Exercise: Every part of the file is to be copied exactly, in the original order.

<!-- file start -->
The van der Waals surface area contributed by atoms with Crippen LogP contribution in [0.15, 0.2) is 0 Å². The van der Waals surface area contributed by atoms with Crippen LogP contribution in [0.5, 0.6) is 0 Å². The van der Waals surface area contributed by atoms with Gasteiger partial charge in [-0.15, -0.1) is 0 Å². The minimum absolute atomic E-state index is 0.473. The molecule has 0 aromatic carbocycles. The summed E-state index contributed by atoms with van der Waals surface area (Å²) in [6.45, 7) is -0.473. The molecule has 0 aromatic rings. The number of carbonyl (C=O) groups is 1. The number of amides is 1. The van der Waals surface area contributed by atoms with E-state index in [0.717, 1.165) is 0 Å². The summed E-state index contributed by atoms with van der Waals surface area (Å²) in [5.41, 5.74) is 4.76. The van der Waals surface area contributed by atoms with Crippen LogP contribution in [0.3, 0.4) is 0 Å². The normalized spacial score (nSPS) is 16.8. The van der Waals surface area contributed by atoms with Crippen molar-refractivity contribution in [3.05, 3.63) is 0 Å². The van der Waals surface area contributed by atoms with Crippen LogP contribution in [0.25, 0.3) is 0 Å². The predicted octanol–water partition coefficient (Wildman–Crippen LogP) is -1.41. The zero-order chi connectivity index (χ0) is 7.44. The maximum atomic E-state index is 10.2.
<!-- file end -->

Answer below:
The van der Waals surface area contributed by atoms with Crippen LogP contribution in [0.15, 0.2) is 0 Å². The van der Waals surface area contributed by atoms with Crippen LogP contribution in [0.5, 0.6) is 0 Å². The van der Waals surface area contributed by atoms with Gasteiger partial charge in [-0.15, -0.1) is 0 Å². The minimum absolute atomic E-state index is 0.473. The molecule has 0 aromatic carbocycles. The summed E-state index contributed by atoms with van der Waals surface area (Å²) in [6.45, 7) is -0.473. The molecule has 0 aromatic rings. The number of carbonyl (C=O) groups is 1. The number of amides is 1. The van der Waals surface area contributed by atoms with E-state index in [0.717, 1.165) is 0 Å². The summed E-state index contributed by atoms with van der Waals surface area (Å²) in [5.41, 5.74) is 4.76. The van der Waals surface area contributed by atoms with Crippen LogP contribution in [0.3, 0.4) is 0 Å². The normalized spacial score (nSPS) is 16.8. The van der Waals surface area contributed by atoms with Crippen molar-refractivity contribution in [3.05, 3.63) is 0 Å². The van der Waals surface area contributed by atoms with Crippen LogP contribution in [0.25, 0.3) is 0 Å². The predicted octanol–water partition coefficient (Wildman–Crippen LogP) is -1.41. The zero-order chi connectivity index (χ0) is 7.44. The maximum atomic E-state index is 10.2.